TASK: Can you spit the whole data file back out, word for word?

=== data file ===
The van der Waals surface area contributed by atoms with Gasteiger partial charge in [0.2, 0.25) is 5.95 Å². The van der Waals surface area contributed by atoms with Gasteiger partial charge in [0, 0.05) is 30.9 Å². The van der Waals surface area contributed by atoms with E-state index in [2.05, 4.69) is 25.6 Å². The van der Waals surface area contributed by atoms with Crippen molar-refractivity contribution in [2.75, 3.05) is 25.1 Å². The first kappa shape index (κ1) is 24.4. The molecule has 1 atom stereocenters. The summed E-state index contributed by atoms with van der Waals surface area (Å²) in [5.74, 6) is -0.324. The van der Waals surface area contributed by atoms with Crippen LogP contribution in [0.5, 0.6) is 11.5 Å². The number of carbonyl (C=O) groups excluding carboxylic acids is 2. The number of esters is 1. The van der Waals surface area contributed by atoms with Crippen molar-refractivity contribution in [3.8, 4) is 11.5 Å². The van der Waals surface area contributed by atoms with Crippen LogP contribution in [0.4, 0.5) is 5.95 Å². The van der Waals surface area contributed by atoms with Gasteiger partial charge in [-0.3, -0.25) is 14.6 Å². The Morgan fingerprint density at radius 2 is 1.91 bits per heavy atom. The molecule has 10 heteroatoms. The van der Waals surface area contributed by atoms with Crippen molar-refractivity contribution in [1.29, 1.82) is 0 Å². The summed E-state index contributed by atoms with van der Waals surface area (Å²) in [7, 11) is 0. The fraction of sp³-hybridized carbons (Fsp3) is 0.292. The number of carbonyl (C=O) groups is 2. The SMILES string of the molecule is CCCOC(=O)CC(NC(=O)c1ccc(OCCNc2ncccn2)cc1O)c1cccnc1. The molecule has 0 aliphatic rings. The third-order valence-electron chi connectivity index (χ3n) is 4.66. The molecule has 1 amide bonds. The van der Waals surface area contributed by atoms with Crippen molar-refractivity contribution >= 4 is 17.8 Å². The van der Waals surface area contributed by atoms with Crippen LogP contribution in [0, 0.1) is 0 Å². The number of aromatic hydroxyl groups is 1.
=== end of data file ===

The van der Waals surface area contributed by atoms with Gasteiger partial charge in [0.2, 0.25) is 5.95 Å². The van der Waals surface area contributed by atoms with Gasteiger partial charge in [0, 0.05) is 30.9 Å². The van der Waals surface area contributed by atoms with E-state index in [2.05, 4.69) is 25.6 Å². The van der Waals surface area contributed by atoms with Crippen molar-refractivity contribution in [2.75, 3.05) is 25.1 Å². The first kappa shape index (κ1) is 24.4. The molecule has 1 atom stereocenters. The summed E-state index contributed by atoms with van der Waals surface area (Å²) in [5.74, 6) is -0.324. The van der Waals surface area contributed by atoms with Crippen LogP contribution in [0.5, 0.6) is 11.5 Å². The number of carbonyl (C=O) groups excluding carboxylic acids is 2. The number of esters is 1. The van der Waals surface area contributed by atoms with Crippen molar-refractivity contribution in [3.8, 4) is 11.5 Å². The van der Waals surface area contributed by atoms with Crippen LogP contribution in [0.4, 0.5) is 5.95 Å². The van der Waals surface area contributed by atoms with Gasteiger partial charge in [-0.3, -0.25) is 14.6 Å². The Morgan fingerprint density at radius 2 is 1.91 bits per heavy atom. The molecule has 10 heteroatoms. The van der Waals surface area contributed by atoms with Crippen molar-refractivity contribution in [1.29, 1.82) is 0 Å². The summed E-state index contributed by atoms with van der Waals surface area (Å²) in [7, 11) is 0. The fraction of sp³-hybridized carbons (Fsp3) is 0.292. The number of carbonyl (C=O) groups is 2. The SMILES string of the molecule is CCCOC(=O)CC(NC(=O)c1ccc(OCCNc2ncccn2)cc1O)c1cccnc1. The molecule has 0 aliphatic rings. The third-order valence-electron chi connectivity index (χ3n) is 4.66. The molecule has 1 amide bonds. The van der Waals surface area contributed by atoms with Crippen molar-refractivity contribution >= 4 is 17.8 Å². The van der Waals surface area contributed by atoms with Crippen LogP contribution in [0, 0.1) is 0 Å². The number of aromatic hydroxyl groups is 1.